America, under George W. Bush, refuses to have its interests forgotten in a faux multilateralism that ignores real issues and undermines American and in the long run European interests. What is generally good for the United States will benefit free nations everywhere. When you occupy the City on the Hill, many will be envious. Perhaps more will be inspired.

American Happiness

Friday, June 8th, 2001

“The necessity of pursing true happiness (is) the foundation of our liberty.” — John Locke, An Essay Concerning Human Understanding, 1690.

But he answered one of them, “Friend, I am not being unfair to you. Didn’t you agree to work for a denarius? Take your pay and go. I want to give the man who was hired last the same as I gave you. Don’t I have the right to do what I want with my own money? Or are you envious because I am generous? So the last will be first, and the first will be last.” — Matthew, 20:13-16.

Facts and information are like blocks of carbon. They can be either black bits of charcoal covering everything with a choking and obscuring dust. Or, if placed under the pressure and heat of test and scrutiny, they can be gleaming bits of diamond whose every facet illuminates. Because of the complexity of humanity social science information and data must undergo the longest journey from dust to diamond.

Philosophers have long struggled on the definition of happiness. Aristotle suggested that happiness was the full use of one’s abilities for a constructive purpose, all in all not such a bad definition. What is clear is that societies that nurture happiness seem to be serving their members most effectively.

A recent study out of the Harvard University Business School and London School of Economics by Alberto Alesina, Rafael Di Tella, and Robert MacCulloch suggests that measures of happiness between societies may in some measure be a function of outlook and attitude. They found profound differences between the ways that Americans and Europeans view economic inequality.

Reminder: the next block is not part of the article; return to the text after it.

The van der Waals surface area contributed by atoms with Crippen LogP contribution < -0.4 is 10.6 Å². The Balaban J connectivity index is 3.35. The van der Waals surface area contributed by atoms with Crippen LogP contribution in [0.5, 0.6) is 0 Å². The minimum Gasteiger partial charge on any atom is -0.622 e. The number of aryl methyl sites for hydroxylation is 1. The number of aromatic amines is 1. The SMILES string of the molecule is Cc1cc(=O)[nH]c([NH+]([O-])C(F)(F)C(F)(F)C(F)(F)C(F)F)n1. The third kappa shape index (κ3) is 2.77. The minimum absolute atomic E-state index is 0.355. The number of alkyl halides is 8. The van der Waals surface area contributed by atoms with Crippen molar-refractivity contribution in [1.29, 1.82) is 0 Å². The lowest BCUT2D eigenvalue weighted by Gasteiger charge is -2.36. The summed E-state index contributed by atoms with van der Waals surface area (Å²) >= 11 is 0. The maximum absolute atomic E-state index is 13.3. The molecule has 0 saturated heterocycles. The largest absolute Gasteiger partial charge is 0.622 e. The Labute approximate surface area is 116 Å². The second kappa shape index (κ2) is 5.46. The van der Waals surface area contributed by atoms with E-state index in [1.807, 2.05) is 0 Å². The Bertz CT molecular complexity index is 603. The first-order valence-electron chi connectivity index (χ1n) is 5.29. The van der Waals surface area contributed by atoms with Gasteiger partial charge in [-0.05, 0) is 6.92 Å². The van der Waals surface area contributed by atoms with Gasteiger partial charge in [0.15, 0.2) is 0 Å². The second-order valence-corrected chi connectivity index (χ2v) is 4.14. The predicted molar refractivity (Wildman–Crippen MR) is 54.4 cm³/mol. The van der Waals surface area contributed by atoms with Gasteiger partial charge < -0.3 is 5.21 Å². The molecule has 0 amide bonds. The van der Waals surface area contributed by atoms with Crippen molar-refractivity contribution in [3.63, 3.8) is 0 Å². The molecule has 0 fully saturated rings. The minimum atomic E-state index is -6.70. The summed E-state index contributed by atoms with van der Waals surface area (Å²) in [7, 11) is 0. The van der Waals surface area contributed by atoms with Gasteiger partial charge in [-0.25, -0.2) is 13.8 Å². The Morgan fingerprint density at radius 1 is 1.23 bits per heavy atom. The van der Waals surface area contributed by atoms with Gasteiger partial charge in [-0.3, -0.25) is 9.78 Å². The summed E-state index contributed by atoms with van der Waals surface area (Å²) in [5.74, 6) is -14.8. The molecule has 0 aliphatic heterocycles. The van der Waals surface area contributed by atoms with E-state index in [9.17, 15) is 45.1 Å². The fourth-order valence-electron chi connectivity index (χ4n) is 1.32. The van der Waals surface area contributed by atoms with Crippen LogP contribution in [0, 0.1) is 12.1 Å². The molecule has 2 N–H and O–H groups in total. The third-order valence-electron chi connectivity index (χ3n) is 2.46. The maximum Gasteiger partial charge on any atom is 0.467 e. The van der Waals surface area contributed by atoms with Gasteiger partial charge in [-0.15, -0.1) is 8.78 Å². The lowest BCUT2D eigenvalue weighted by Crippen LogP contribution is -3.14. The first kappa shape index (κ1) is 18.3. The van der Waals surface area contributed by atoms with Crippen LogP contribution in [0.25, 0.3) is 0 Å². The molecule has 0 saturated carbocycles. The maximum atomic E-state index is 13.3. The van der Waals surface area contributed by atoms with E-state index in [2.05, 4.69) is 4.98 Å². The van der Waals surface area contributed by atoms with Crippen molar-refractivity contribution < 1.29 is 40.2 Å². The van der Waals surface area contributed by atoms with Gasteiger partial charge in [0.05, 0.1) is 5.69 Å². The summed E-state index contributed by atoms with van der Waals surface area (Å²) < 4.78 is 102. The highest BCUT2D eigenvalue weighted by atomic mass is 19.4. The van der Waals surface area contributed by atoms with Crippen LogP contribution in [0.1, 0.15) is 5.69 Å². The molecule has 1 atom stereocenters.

In the United States over the last two decades, not only has there been an increase in wealth but it has been accompanied by a significant increase in economic inequality. Nonetheless, Americans appear to be going their own happy way. In general, happiness as measured by surveys of different groups has not changed in the face of this inequality. The authors found rich Leftists to be the only group in the United States upset with the inequality. But then again rich Leftist are notorious whiners. The study also found that in Europe, by contrast, “inequality makes the poor unhappy, as well as the Leftists unhappy.”

The authors suggest that the differences between Europe and the United States have to do with the perception of social mobility. In the United States, people, even if poor, aspire to be rich and consider it a sufficiently likely possibility that they do not wish to punish the rich. It this belief in social mobility and opportunity that distinguishes Americans from Europeans. Americans, as a group, believe in possibilities, while Europeans are more likely to feel trapped by class and circumstances. Ironically, the highly regulated economic structures required to redistribute wealth and income calcifies social structures and makes it more and more difficult to increase wealth at the lower end.

This suggests that if leaders of the Democratic Party like Representative Richard Gephardt and Senator Thomas Daschle really wish to make the lives of their constituents happier, they would worker harder to increase opportunity and wealth and labor less at harping on economic distinctions. For example, when considering the recent tax reduction bill, the real question should have been whether the bill increased social mobility rather than whether the rich would benefit.

Europeans like to chide Americans for working too hard and not knowing how to enjoy life. Europeans consider it a sign of social regression that all Americans are not guaranteed five weeks of vacation. Well, vacations can make life enjoyable. Who can deny the pleasure in sitting at a cafe on a Paris street or eating a delicious meal on Venice’s Grand Canal? Nonetheless, the data suggest that the balance between work and play struck by Americans makes life happier for Americans. Perhaps we should not make too much of this. If Europeans believe they know how to live better than Americans, let them continue in this fiction. After all a sense of superiority over Americans is one of the few pleasures all Europeans appear to enjoy. We should not rob them of this small delight.